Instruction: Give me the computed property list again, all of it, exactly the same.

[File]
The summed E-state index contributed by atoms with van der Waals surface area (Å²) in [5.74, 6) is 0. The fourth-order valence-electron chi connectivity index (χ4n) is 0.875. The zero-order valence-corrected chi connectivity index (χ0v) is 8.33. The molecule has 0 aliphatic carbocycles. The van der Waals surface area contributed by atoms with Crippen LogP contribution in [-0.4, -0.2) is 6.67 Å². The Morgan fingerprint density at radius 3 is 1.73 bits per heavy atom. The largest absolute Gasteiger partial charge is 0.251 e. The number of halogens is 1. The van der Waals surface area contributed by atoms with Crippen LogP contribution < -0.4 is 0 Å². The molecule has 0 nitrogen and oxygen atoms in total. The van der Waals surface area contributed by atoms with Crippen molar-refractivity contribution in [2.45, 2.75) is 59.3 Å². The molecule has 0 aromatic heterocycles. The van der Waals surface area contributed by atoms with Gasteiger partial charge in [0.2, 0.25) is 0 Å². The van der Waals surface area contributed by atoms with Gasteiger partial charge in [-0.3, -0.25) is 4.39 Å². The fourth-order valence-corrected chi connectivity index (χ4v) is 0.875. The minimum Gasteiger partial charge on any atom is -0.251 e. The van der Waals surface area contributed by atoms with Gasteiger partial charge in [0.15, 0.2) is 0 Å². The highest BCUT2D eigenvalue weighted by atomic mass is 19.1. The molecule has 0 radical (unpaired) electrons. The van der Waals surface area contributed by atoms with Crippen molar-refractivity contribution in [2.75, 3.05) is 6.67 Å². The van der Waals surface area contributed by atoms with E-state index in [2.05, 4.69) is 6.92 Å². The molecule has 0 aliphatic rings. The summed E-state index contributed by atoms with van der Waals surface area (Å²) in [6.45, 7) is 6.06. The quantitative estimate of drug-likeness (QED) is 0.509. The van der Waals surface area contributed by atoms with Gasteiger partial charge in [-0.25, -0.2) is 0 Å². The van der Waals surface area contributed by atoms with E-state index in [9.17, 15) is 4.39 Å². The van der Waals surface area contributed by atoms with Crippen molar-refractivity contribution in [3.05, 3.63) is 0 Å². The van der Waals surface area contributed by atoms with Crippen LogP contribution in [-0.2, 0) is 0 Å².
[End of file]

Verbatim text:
The summed E-state index contributed by atoms with van der Waals surface area (Å²) in [5.74, 6) is 0. The fourth-order valence-electron chi connectivity index (χ4n) is 0.875. The zero-order valence-corrected chi connectivity index (χ0v) is 8.33. The molecule has 0 aliphatic carbocycles. The van der Waals surface area contributed by atoms with Crippen LogP contribution in [-0.4, -0.2) is 6.67 Å². The Morgan fingerprint density at radius 3 is 1.73 bits per heavy atom. The largest absolute Gasteiger partial charge is 0.251 e. The number of halogens is 1. The van der Waals surface area contributed by atoms with Crippen LogP contribution < -0.4 is 0 Å². The molecule has 0 nitrogen and oxygen atoms in total. The van der Waals surface area contributed by atoms with Crippen molar-refractivity contribution in [2.45, 2.75) is 59.3 Å². The molecule has 0 aromatic heterocycles. The van der Waals surface area contributed by atoms with Gasteiger partial charge in [0.2, 0.25) is 0 Å². The van der Waals surface area contributed by atoms with Gasteiger partial charge in [-0.3, -0.25) is 4.39 Å². The fourth-order valence-corrected chi connectivity index (χ4v) is 0.875. The minimum Gasteiger partial charge on any atom is -0.251 e. The van der Waals surface area contributed by atoms with Gasteiger partial charge in [0.15, 0.2) is 0 Å². The highest BCUT2D eigenvalue weighted by atomic mass is 19.1. The molecule has 0 radical (unpaired) electrons. The van der Waals surface area contributed by atoms with Crippen molar-refractivity contribution in [2.75, 3.05) is 6.67 Å². The van der Waals surface area contributed by atoms with E-state index in [2.05, 4.69) is 6.92 Å². The molecule has 0 aliphatic rings. The summed E-state index contributed by atoms with van der Waals surface area (Å²) in [6.45, 7) is 6.06. The quantitative estimate of drug-likeness (QED) is 0.509. The van der Waals surface area contributed by atoms with Gasteiger partial charge in [-0.25, -0.2) is 0 Å². The van der Waals surface area contributed by atoms with E-state index in [9.17, 15) is 4.39 Å². The van der Waals surface area contributed by atoms with Crippen molar-refractivity contribution in [3.05, 3.63) is 0 Å². The van der Waals surface area contributed by atoms with Crippen LogP contribution in [-0.2, 0) is 0 Å².